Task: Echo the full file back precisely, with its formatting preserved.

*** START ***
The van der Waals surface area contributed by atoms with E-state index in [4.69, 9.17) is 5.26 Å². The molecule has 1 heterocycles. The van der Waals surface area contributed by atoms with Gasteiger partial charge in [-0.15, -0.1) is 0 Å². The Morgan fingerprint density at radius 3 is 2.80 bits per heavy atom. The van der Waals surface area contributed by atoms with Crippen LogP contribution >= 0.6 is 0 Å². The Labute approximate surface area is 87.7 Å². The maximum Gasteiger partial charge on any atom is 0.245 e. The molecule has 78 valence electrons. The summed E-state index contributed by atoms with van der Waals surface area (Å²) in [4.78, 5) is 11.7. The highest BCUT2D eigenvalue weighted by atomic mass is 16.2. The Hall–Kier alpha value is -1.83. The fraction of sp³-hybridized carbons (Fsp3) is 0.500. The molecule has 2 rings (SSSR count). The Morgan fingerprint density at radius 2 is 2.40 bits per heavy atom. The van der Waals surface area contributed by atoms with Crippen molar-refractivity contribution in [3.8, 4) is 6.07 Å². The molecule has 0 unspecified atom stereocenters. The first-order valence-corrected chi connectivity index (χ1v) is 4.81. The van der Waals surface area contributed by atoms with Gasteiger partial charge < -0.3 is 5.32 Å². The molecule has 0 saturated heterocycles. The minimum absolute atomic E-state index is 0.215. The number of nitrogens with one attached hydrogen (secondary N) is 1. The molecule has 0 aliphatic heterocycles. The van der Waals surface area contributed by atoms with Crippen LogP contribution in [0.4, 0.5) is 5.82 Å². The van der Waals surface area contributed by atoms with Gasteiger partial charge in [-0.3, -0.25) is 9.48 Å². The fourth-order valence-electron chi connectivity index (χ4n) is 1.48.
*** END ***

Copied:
The van der Waals surface area contributed by atoms with E-state index in [4.69, 9.17) is 5.26 Å². The molecule has 1 heterocycles. The van der Waals surface area contributed by atoms with Gasteiger partial charge in [-0.15, -0.1) is 0 Å². The Morgan fingerprint density at radius 3 is 2.80 bits per heavy atom. The van der Waals surface area contributed by atoms with Crippen LogP contribution >= 0.6 is 0 Å². The Labute approximate surface area is 87.7 Å². The maximum Gasteiger partial charge on any atom is 0.245 e. The molecule has 78 valence electrons. The summed E-state index contributed by atoms with van der Waals surface area (Å²) in [4.78, 5) is 11.7. The highest BCUT2D eigenvalue weighted by atomic mass is 16.2. The Hall–Kier alpha value is -1.83. The fraction of sp³-hybridized carbons (Fsp3) is 0.500. The molecule has 2 rings (SSSR count). The Morgan fingerprint density at radius 2 is 2.40 bits per heavy atom. The van der Waals surface area contributed by atoms with Crippen molar-refractivity contribution in [3.8, 4) is 6.07 Å². The molecule has 0 unspecified atom stereocenters. The first-order valence-corrected chi connectivity index (χ1v) is 4.81. The van der Waals surface area contributed by atoms with Gasteiger partial charge < -0.3 is 5.32 Å². The molecule has 0 saturated heterocycles. The minimum absolute atomic E-state index is 0.215. The number of nitrogens with one attached hydrogen (secondary N) is 1. The molecule has 0 aliphatic heterocycles. The van der Waals surface area contributed by atoms with Crippen LogP contribution in [0.4, 0.5) is 5.82 Å². The van der Waals surface area contributed by atoms with Gasteiger partial charge in [-0.3, -0.25) is 9.48 Å². The fourth-order valence-electron chi connectivity index (χ4n) is 1.48.